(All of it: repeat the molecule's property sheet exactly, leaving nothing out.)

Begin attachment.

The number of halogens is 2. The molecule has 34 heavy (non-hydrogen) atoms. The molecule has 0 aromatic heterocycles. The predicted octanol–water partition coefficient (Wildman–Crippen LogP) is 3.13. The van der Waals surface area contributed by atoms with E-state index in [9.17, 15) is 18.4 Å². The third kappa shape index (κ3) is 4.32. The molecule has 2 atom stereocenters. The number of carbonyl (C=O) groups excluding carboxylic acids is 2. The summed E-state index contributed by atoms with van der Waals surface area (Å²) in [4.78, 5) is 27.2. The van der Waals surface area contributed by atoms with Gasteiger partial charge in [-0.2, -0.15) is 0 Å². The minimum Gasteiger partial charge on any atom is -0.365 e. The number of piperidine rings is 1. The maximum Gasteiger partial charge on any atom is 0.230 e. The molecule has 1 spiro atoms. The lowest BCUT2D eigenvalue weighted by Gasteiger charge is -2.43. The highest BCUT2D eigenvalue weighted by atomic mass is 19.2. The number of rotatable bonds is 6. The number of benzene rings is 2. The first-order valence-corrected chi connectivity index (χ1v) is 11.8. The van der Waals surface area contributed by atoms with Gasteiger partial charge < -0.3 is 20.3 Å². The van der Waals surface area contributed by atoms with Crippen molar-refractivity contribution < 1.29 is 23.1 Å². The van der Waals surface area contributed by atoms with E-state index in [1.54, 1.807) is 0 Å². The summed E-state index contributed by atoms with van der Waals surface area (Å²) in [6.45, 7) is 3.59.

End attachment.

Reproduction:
The number of halogens is 2. The molecule has 34 heavy (non-hydrogen) atoms. The molecule has 0 aromatic heterocycles. The predicted octanol–water partition coefficient (Wildman–Crippen LogP) is 3.13. The van der Waals surface area contributed by atoms with E-state index in [9.17, 15) is 18.4 Å². The third kappa shape index (κ3) is 4.32. The molecule has 2 atom stereocenters. The number of carbonyl (C=O) groups excluding carboxylic acids is 2. The summed E-state index contributed by atoms with van der Waals surface area (Å²) in [4.78, 5) is 27.2. The van der Waals surface area contributed by atoms with Gasteiger partial charge in [-0.2, -0.15) is 0 Å². The minimum Gasteiger partial charge on any atom is -0.365 e. The number of piperidine rings is 1. The maximum Gasteiger partial charge on any atom is 0.230 e. The molecule has 1 spiro atoms. The lowest BCUT2D eigenvalue weighted by Gasteiger charge is -2.43. The highest BCUT2D eigenvalue weighted by atomic mass is 19.2. The number of rotatable bonds is 6. The number of benzene rings is 2. The first-order valence-corrected chi connectivity index (χ1v) is 11.8. The van der Waals surface area contributed by atoms with Gasteiger partial charge < -0.3 is 20.3 Å². The van der Waals surface area contributed by atoms with Crippen molar-refractivity contribution < 1.29 is 23.1 Å². The van der Waals surface area contributed by atoms with E-state index in [1.54, 1.807) is 0 Å². The summed E-state index contributed by atoms with van der Waals surface area (Å²) in [6.45, 7) is 3.59.